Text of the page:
Herring appears in the breakfasts of another northern country — Norway — where they’re often eaten atop slices of bread. Norwegians and other Scandinavians eat open-faced sandwiches known as smørbrød, with cheeses, meats, hard-boiled eggs and other ingredients, for breakfast and lunch.

These are just snapshots of morning appetites around the world, of course, and certainly not definitive or comprehensive. But the trend is hard to miss: the global appetite favors savory, nutritionally balanced meals for breakfast.

Sure, a buttery croissant is standard in France, and fried churros dunked in hot chocolate are a sweet start to the day in Spain. But by and large, curried noodles or rice, or beans with eggs, seem to hit the spot first thing — and, as we’ll see, it’s for good reason.

Nutrition research

We’ve all heard that breakfast is the most important meal, and what we eat is just as critical. Breakfast sets the metabolic rhythm for the day, says Cynthia Lair. “If you don’t eat a substantial breakfast, you’ll try to catch up throughout the day and may end up overeating.” But what constitutes a substantial breakfast?

When you wake up in the morning, your blood sugar may be low because you haven’t eaten since the night before. So when you do eat — literally break your fast — it’s important your morning meal has protein, fat, complex carbs and fiber, according to Lair and other nutrition experts. A breakfast with all four will allow your blood sugar to rise steadily and provide you with energy to go about your morning routine.

“That’s the reason the typical American breakfast of cold cereal, skim milk and orange juice is so unsatisfying,” says nutrition counselor Kate Crosby. “It lacks the protein and fat elements. In contrast, a breakfast of an egg or two with spinach and sweet potato, all cooked in a little butter, keeps blood sugar stable and staves off hunger for much longer.”

Some of Crosby’s other favorite, nutritionally balanced breakfasts include soup with chicken and wild rice, chili, or leftovers from a healthy dinner.

You don’t have to parse a breakfast — or any meal — into its individual nutritional components to make sure it’s “substantial.” But knowing a little about how certain foods impact blood sugar and satiety can be helpful in deciding what to eat.

The Glycemic Index (GI) is a useful tool for this. It measures how quickly a certain food is digested. Foods with high GI values — such as most breakfast cereals, muffins and pastries — are digested quickly, causing blood sugar to rise rapidly. Foods with low GI values — such as most fruits and vegetables, oats, beans, legumes and nuts — are digested slowly and keep blood sugar levels stable. Meat, poultry, fish, cheese and eggs have GI values of zero.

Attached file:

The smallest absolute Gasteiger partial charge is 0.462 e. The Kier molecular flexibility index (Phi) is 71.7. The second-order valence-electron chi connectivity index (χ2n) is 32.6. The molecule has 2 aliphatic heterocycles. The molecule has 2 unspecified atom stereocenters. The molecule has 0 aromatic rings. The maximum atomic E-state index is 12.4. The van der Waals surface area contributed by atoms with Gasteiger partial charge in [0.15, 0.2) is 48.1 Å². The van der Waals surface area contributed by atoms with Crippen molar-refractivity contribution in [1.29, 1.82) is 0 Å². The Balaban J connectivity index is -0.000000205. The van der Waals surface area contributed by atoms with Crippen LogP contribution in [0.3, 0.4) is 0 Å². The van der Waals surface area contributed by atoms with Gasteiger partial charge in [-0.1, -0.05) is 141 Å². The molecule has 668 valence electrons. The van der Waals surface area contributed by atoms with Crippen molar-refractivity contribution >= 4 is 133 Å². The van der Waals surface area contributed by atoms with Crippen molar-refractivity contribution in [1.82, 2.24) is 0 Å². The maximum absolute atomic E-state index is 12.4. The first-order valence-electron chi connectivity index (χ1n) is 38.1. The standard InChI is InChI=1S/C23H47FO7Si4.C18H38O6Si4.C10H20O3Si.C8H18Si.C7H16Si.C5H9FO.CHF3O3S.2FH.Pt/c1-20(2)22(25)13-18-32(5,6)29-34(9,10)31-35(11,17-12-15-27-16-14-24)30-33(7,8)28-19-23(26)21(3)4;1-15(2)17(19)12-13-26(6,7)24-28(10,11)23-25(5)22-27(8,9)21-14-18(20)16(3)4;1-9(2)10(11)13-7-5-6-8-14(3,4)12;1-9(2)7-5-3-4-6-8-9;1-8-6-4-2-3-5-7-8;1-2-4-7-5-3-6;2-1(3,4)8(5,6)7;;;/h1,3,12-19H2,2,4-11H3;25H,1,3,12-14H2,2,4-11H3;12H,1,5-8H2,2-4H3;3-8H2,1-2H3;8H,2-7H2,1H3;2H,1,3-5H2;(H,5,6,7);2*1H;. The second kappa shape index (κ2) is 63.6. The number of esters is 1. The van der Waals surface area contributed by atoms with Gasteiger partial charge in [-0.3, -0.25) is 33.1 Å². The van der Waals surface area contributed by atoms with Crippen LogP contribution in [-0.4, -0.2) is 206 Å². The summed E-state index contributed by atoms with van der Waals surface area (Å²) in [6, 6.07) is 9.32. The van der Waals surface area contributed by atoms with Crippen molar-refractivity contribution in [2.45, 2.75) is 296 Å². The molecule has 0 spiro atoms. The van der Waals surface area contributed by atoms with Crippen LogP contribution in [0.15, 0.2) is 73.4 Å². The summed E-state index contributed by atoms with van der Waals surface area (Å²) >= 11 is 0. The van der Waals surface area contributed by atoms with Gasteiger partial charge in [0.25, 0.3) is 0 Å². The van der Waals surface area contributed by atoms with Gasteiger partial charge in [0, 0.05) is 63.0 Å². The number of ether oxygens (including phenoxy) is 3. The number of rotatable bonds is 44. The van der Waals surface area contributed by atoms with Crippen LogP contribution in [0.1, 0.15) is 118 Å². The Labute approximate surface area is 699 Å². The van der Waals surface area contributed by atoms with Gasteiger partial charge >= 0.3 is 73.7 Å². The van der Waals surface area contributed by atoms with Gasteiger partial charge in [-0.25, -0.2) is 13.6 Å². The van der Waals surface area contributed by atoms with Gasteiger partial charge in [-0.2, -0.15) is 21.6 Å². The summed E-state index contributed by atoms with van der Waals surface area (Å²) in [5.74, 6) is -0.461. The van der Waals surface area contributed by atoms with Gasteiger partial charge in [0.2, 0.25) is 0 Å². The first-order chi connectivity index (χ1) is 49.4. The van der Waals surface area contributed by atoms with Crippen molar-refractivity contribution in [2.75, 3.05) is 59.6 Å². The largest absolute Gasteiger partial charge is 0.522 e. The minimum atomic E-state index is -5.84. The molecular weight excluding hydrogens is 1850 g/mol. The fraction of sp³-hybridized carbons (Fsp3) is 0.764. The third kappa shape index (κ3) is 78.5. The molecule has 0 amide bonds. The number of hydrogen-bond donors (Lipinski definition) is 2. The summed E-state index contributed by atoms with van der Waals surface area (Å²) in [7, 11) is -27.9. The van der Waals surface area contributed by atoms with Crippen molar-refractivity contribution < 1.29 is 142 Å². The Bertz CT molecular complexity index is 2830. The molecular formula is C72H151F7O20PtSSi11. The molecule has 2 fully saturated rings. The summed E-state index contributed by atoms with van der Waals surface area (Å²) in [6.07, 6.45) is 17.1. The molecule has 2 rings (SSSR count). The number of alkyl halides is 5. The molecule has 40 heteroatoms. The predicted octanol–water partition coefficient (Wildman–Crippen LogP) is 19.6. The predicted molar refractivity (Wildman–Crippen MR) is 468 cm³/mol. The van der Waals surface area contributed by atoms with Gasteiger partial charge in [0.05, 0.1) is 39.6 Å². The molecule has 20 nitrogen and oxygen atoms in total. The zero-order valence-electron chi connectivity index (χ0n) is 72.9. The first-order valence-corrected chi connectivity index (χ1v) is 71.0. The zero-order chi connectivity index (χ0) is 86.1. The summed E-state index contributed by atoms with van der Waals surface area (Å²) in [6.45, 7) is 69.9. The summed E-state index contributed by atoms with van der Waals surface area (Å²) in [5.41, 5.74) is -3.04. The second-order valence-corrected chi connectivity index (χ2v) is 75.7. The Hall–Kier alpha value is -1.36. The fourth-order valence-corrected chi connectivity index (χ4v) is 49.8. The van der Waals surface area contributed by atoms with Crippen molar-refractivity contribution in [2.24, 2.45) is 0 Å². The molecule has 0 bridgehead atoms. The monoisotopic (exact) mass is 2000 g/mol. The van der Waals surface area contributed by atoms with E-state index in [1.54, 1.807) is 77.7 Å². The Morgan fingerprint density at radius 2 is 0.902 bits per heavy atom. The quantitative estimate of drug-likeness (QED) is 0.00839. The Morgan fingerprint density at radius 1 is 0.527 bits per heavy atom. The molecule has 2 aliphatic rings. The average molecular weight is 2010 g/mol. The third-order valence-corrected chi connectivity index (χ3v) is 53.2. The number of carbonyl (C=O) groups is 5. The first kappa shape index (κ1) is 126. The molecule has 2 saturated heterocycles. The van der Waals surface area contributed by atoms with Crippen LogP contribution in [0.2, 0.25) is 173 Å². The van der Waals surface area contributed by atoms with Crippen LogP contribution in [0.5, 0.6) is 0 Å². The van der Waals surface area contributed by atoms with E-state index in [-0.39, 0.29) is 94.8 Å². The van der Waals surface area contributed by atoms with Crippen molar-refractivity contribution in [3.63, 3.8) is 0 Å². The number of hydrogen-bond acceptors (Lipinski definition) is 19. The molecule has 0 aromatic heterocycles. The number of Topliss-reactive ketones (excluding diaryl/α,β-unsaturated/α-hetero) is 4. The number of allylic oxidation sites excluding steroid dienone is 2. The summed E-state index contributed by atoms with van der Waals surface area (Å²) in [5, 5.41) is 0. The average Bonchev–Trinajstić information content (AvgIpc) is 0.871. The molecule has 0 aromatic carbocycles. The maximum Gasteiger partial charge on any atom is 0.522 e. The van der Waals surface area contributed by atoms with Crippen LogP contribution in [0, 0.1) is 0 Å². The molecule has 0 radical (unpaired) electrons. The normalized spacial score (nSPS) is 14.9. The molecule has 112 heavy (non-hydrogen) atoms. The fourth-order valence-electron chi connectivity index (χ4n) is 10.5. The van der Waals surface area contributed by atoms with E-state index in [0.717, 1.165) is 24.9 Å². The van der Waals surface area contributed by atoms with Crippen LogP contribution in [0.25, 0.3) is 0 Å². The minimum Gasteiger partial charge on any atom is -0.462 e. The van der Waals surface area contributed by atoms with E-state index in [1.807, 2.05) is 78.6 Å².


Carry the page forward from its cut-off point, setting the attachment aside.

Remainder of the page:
Some health professionals believe that eating plenty of low-GI foods keeps you more satisfied for a longer period of time. So the bakso, the Indonesian noodle soup with meatballs and greens, or muesli with oats, nuts and fruit, eaten in Switzerland, make good nutritional sense. They have some of each of the elements needed to keep blood sugar stable, and keep hunger at bay until lunch.

The health benefits of eating low-GI foods in the mornings could be especially important for American kids, who are the target of relentless ad campaigns by sugary cereal companies. A recent study found, however, that kids are glad to eat low-sugar breakfast cereals if given choices and that many compensate for the missing sweetness by choosing fruit instead.

Research shows that kids who eat low-GI breakfasts may feel less hungry before lunch and may consume fewer calories during lunch than kids who eat high-GI breakfasts.

But of course it’s not just kids who benefit from wholesome, balanced breakfasts. Research shows that people who eat more of their calories at breakfast are likely to consume fewer calories overall than those who eat bigger meals later in the day.

Eating protein and fat at the morning meal appears especially important for weight management — one study of overweight women on diets found that those who ate an egg breakfast lost 65 percent more weight than those who ate a bagel breakfast, even though the number of calories and the weight of the meals were the same.

Okay, so fish or pho may not be appetizing at 8 a.m. for everyone, but if there’s a group who can “think outside the cereal box” for breakfasts that are filling and fast, it’s PCC’s health-conscious, food-loving shoppers.

We polled you on our website a couple months ago and found lots of inspiration in your choices. Check out the results of our breakfast poll.

Also in this issue

Letters to the editor, March 2011

GE alfalfa, GE sugar beets; Special deli order; Pesticide drift; and more

Insights by Goldie: Diet is a national security issue

With March designated Nutrition Month by the American Dietetic Association, it’s a good cue to bring up the intertwined problems of how we as a nation are (or are not) addressing childhood hunger and its closely related counterpoints: overeating, under-nourishment and obesity.

Your co-op, March 2011

Notice of annual membership meeting, 2011 election, Board report